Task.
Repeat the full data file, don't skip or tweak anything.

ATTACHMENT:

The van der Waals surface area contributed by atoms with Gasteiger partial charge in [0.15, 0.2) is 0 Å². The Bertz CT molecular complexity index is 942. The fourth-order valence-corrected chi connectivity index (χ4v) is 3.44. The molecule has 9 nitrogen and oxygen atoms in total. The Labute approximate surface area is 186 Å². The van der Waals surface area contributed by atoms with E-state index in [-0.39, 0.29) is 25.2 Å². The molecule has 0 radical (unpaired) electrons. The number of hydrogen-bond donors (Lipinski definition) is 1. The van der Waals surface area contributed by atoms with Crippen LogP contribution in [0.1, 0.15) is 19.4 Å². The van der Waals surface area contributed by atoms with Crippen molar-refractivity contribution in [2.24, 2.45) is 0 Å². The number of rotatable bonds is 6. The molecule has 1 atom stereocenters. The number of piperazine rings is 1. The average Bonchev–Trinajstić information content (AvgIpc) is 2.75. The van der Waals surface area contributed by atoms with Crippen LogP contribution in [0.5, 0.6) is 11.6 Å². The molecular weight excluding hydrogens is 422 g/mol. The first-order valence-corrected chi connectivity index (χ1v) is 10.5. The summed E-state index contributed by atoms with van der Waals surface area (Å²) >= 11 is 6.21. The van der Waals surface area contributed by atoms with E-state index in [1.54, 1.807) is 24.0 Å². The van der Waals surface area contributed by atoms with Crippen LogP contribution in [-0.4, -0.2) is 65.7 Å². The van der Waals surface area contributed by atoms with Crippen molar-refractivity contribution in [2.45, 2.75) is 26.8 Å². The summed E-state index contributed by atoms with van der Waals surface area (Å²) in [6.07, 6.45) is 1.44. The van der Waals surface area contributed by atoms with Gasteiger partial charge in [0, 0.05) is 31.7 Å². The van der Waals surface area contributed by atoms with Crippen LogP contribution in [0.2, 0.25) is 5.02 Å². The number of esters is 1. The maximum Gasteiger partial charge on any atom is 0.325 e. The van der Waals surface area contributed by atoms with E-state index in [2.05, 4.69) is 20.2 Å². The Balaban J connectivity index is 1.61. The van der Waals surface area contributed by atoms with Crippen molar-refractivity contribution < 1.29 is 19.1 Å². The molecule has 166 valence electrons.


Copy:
The van der Waals surface area contributed by atoms with Gasteiger partial charge in [0.15, 0.2) is 0 Å². The Bertz CT molecular complexity index is 942. The fourth-order valence-corrected chi connectivity index (χ4v) is 3.44. The molecule has 9 nitrogen and oxygen atoms in total. The Labute approximate surface area is 186 Å². The van der Waals surface area contributed by atoms with E-state index in [-0.39, 0.29) is 25.2 Å². The molecule has 0 radical (unpaired) electrons. The number of hydrogen-bond donors (Lipinski definition) is 1. The van der Waals surface area contributed by atoms with Crippen LogP contribution in [0.1, 0.15) is 19.4 Å². The van der Waals surface area contributed by atoms with Crippen molar-refractivity contribution in [2.24, 2.45) is 0 Å². The number of rotatable bonds is 6. The molecule has 1 atom stereocenters. The number of piperazine rings is 1. The average Bonchev–Trinajstić information content (AvgIpc) is 2.75. The van der Waals surface area contributed by atoms with Crippen LogP contribution in [0.5, 0.6) is 11.6 Å². The molecular weight excluding hydrogens is 422 g/mol. The first-order valence-corrected chi connectivity index (χ1v) is 10.5. The summed E-state index contributed by atoms with van der Waals surface area (Å²) >= 11 is 6.21. The van der Waals surface area contributed by atoms with E-state index in [1.54, 1.807) is 24.0 Å². The van der Waals surface area contributed by atoms with Crippen LogP contribution in [-0.4, -0.2) is 65.7 Å². The van der Waals surface area contributed by atoms with Crippen molar-refractivity contribution in [2.45, 2.75) is 26.8 Å². The summed E-state index contributed by atoms with van der Waals surface area (Å²) in [6.07, 6.45) is 1.44. The van der Waals surface area contributed by atoms with Gasteiger partial charge in [0, 0.05) is 31.7 Å². The van der Waals surface area contributed by atoms with Crippen LogP contribution in [0.2, 0.25) is 5.02 Å². The number of esters is 1. The maximum Gasteiger partial charge on any atom is 0.325 e. The van der Waals surface area contributed by atoms with E-state index in [2.05, 4.69) is 20.2 Å². The Balaban J connectivity index is 1.61. The van der Waals surface area contributed by atoms with Crippen molar-refractivity contribution < 1.29 is 19.1 Å². The molecule has 166 valence electrons.